“He’s a glue guy,” said USMNT coach Gregg Berhalter. “He’s there for the team, he creates atmosphere for the team. Sometimes he’s a shoulder to cry on or to talk to. Other times he’s a motivator.”
(A third member of the U.S. team, forward Brendan Aaronson, is not Jewish, but has occasionally elicited questions about his background due to his Ashkenazi-sounding surname.)
A veteran Argentine-Jewish coach is back
José Pékerman, the head coach of Venezuela. (Robbie Jay Barratt – AMA/Getty Images)
José Pékerman, a coaching legend in the sport in Argentina, has already had one miraculous comeback — could he make it two?
As coach of the perennial powerhouse Argentine national team, the 73-year-old made waves calling up a young Lionel Messi to his first World Cup in 2006. He never won a Cup with the team, however, and resigned after 2006. In 2012, he returned to the world stage as coach of the Colombian national team and helped them in 2014 return to the tournament for the first time since 1998. The squad made a surprise run, too, making it all the way to the quarterfinals.
Now he hopes to help Venezuela, which has dropped close to 60th in the international rankings, as their coach.
Pékerman began his soccer career as a kid at the local Maccabi Jewish youth club in Entre Rios, a province north of Buenos Aires.
So are a pair of Jewish Telemundo announcers
Andres Cantor arrives at the Telemundo and NBC Universal Latin America Red Carpet Event in Miami Beach, Fla., Jan. 16, 2018. (Alexander Tamargo/Getty Images)
Telemundo’s coverage of the tournament, as it has for years, will feature plenty of “goooaaaaaals.”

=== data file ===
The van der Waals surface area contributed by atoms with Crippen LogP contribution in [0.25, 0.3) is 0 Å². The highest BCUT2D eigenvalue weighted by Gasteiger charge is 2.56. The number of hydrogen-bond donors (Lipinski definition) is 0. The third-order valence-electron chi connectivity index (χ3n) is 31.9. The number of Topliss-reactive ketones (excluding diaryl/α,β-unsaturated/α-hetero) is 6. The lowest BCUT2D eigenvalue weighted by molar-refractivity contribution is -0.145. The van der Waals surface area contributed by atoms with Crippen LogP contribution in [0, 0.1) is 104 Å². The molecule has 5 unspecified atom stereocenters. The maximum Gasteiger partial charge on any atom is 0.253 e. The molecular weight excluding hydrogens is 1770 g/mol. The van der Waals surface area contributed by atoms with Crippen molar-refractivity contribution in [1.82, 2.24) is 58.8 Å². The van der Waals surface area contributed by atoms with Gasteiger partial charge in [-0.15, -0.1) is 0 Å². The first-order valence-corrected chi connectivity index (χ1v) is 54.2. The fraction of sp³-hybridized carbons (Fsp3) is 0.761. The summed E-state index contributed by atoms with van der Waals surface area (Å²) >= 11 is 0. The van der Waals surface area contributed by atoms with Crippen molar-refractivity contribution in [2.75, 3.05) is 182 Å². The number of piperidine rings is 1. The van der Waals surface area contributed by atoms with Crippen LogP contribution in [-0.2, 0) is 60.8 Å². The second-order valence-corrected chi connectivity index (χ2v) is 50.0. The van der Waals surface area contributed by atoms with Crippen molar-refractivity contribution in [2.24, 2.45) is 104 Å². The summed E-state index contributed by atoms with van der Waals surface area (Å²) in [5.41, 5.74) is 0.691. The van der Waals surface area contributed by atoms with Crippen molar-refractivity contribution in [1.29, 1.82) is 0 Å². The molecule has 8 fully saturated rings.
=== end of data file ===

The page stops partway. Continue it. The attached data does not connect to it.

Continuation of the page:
That’s because it will include six-time Emmy award-winner Andres Cantor, the Argentine-Jewish announcer who perhaps is most responsible for popularizing long goal calls in the English-speaking world.
He will be joined by one of his mentees, two-time Emmy nominee Sammy Sadovnik, who has been with Telemundo since 2007 and covered sports since 1989. He’s a proud Jew from Peru who visits Israel every year.
Israel isn’t in the tournament and hasn’t qualified since 1970
The Israeli national soccer team lines up during the national anthem before the start of a match against Australia in Mexico City, May 25, 1970. (Staff/AFP via Getty Images)
Israel’s first and only appearance in the World Cup was in 1970. That half-century hiatus is not due to a lack of talent.
Israel was one of the founding members of the Asian Football Confederation, joining in 1954, and would enjoy international success culminating in winning the 1964 AFC Cup. But Israel’s success was overshadowed by geopolitics — many AFC member countries began to boycott playing Israel over time.